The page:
Sawtooth Forum and Lecture Series
Beginning in 2008 the SA has sponsored the annual Sawtooth Forum and Lecture Series. These programs provide visitors and locals the opportunity to hear experts in local history, fish and wildlife, geology, environmental issues, and the arts share their work and latest research results related to this magical Sawtooth-Salmon River country. What fun to learn more about the special critters, characteristics and culture that make this a very, very, special place! Past presentations have included pronghorn antelope, rare flowers and plants, Whitebark Pine ecology, fire ecology, wolverines, wolves, salmon, and raptor ecology featuring live birds of prey. Geologists have explained how the Sawtooth Valley was formed and about the recently discovered Sawtooth Earthquake fault! Historians have shared the history of the conservation movement in the West, Native Americans, and of the early settlers, miners, ranchers and scientists in the Sawtooth country. Local writers and poets have shared their work as well.
These fascinating programs are free of charge (donations accepted!). They are held every Friday in July and August at 5pm at the Stanley Museum. This fascinating and wide ranging lecture series is sponsored by SA and would not be possible without the generous community support of Idaho Rocky Mountain Ranch, Sawtooth Society, Redfish Lake Lodge, National Environmental Education Foundation, the Val A. Browning Foundation, and other individual donors. We cannot thank these generous organizations and individuals enough for their essential financial support! We look forward to seeing you at these fascinating and informative presentations.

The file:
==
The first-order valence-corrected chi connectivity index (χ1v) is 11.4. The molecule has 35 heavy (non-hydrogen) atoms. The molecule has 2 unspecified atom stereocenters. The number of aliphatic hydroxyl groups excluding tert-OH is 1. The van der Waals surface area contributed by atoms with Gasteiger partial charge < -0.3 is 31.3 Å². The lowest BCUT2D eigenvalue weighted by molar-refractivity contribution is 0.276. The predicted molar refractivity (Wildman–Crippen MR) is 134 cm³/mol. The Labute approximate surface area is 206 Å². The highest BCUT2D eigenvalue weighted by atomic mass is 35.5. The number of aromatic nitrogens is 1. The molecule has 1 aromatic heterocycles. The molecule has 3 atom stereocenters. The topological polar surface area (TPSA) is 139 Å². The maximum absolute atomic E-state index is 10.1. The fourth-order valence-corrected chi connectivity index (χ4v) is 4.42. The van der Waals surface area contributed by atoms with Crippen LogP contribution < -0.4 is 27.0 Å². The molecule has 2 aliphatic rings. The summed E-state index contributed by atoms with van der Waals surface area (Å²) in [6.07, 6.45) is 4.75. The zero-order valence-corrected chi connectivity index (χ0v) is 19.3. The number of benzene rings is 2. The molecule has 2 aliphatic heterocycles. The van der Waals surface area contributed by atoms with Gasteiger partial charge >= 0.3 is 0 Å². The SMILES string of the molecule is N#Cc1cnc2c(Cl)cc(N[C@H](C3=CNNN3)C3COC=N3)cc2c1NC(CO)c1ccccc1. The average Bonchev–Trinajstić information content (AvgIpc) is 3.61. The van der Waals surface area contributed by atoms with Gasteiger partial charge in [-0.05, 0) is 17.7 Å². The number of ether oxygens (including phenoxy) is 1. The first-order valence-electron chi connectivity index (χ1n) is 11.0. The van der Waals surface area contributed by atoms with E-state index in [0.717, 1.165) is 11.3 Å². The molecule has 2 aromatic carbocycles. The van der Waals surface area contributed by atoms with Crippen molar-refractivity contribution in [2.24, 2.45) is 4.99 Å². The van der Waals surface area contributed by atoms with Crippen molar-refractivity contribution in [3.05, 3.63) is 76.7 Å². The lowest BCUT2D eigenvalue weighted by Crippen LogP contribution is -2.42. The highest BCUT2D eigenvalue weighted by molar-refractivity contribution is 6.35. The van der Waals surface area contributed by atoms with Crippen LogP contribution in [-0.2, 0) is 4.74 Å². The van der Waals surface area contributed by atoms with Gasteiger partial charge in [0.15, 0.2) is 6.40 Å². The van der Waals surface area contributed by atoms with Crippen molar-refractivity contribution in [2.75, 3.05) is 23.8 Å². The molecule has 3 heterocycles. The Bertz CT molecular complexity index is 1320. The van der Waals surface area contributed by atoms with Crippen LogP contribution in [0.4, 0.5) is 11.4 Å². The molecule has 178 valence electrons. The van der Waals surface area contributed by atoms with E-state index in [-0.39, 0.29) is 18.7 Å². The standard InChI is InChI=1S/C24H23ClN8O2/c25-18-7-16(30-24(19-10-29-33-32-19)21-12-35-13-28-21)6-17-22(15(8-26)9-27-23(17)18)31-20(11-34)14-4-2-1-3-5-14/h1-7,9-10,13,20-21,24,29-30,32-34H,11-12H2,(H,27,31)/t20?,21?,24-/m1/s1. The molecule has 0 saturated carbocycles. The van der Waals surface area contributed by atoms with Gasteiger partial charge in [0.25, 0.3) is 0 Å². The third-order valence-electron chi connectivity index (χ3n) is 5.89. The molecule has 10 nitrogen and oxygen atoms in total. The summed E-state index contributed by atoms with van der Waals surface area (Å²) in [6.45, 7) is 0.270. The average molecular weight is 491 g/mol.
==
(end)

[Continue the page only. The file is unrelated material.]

In 2019, the 12th year of the FLS, the Series theme is “The Adventure Starts Here” and will focus on expanding our understanding and appreciation of the Sawtooth National Recreation Area. We hope you will enjoy the Series this summer. Please let us know what you think of the Series and sign up to be on our mailing list to get updates on upcoming programs.
Salmon Headwaters to the Pacific Ocean
Bob Beckwith and his wife, Marcia, were teachers. Summers were flex time to do other stuff. When Bob Sevy offered Beckwith a guide job on the Salmon River, that became the stuff. When School ended, they moved to Stanley to guide rivers. When summer ended, school started.
“The idea of Salmon Source to Sea emerged from guided trips and fireside chats. We fell in love of the public lands, the mountains and rivers that sat and flowed through them. We built a Lodge from scratch. And we built a long table to share stories and plan adventures. It was at the long table that we all joined together to celebrate a big meal before launching Salmon Source to Sea on June 30, 2018.”
A Journey Into the Sawtooth Wilderness